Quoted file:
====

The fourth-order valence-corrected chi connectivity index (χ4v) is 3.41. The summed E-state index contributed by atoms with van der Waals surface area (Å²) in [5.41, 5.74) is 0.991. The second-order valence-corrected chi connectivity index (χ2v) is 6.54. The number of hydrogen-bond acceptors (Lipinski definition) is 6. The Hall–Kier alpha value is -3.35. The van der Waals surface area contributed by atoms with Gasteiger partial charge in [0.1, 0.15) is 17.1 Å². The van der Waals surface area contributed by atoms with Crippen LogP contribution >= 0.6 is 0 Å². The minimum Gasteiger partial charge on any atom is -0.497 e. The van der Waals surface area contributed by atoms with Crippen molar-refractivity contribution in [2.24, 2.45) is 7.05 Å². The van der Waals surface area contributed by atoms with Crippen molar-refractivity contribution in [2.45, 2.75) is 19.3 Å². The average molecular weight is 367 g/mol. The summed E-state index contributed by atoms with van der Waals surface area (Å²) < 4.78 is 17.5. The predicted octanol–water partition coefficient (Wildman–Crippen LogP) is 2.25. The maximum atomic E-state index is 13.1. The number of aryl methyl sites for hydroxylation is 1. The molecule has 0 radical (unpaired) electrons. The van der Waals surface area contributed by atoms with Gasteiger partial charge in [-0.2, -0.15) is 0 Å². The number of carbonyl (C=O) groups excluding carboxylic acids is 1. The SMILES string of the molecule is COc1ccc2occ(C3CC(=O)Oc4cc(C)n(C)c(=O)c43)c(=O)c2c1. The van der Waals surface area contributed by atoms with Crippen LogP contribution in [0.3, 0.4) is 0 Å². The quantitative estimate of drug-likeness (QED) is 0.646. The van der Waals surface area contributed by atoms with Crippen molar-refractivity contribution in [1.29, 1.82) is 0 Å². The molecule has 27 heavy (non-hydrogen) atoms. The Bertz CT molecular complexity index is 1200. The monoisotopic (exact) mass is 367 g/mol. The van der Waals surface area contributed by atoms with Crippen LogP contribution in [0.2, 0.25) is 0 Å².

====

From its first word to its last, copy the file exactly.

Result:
The fourth-order valence-corrected chi connectivity index (χ4v) is 3.41. The summed E-state index contributed by atoms with van der Waals surface area (Å²) in [5.41, 5.74) is 0.991. The second-order valence-corrected chi connectivity index (χ2v) is 6.54. The number of hydrogen-bond acceptors (Lipinski definition) is 6. The Hall–Kier alpha value is -3.35. The van der Waals surface area contributed by atoms with Gasteiger partial charge in [0.1, 0.15) is 17.1 Å². The van der Waals surface area contributed by atoms with Crippen LogP contribution >= 0.6 is 0 Å². The minimum Gasteiger partial charge on any atom is -0.497 e. The van der Waals surface area contributed by atoms with Crippen molar-refractivity contribution in [2.24, 2.45) is 7.05 Å². The van der Waals surface area contributed by atoms with Crippen molar-refractivity contribution in [2.45, 2.75) is 19.3 Å². The average molecular weight is 367 g/mol. The summed E-state index contributed by atoms with van der Waals surface area (Å²) < 4.78 is 17.5. The predicted octanol–water partition coefficient (Wildman–Crippen LogP) is 2.25. The maximum atomic E-state index is 13.1. The number of aryl methyl sites for hydroxylation is 1. The molecule has 0 radical (unpaired) electrons. The van der Waals surface area contributed by atoms with Gasteiger partial charge in [-0.2, -0.15) is 0 Å². The number of carbonyl (C=O) groups excluding carboxylic acids is 1. The SMILES string of the molecule is COc1ccc2occ(C3CC(=O)Oc4cc(C)n(C)c(=O)c43)c(=O)c2c1. The van der Waals surface area contributed by atoms with Crippen LogP contribution in [0.3, 0.4) is 0 Å². The quantitative estimate of drug-likeness (QED) is 0.646. The van der Waals surface area contributed by atoms with Crippen molar-refractivity contribution in [1.29, 1.82) is 0 Å². The molecule has 27 heavy (non-hydrogen) atoms. The Bertz CT molecular complexity index is 1200. The monoisotopic (exact) mass is 367 g/mol. The van der Waals surface area contributed by atoms with Crippen LogP contribution in [0.2, 0.25) is 0 Å².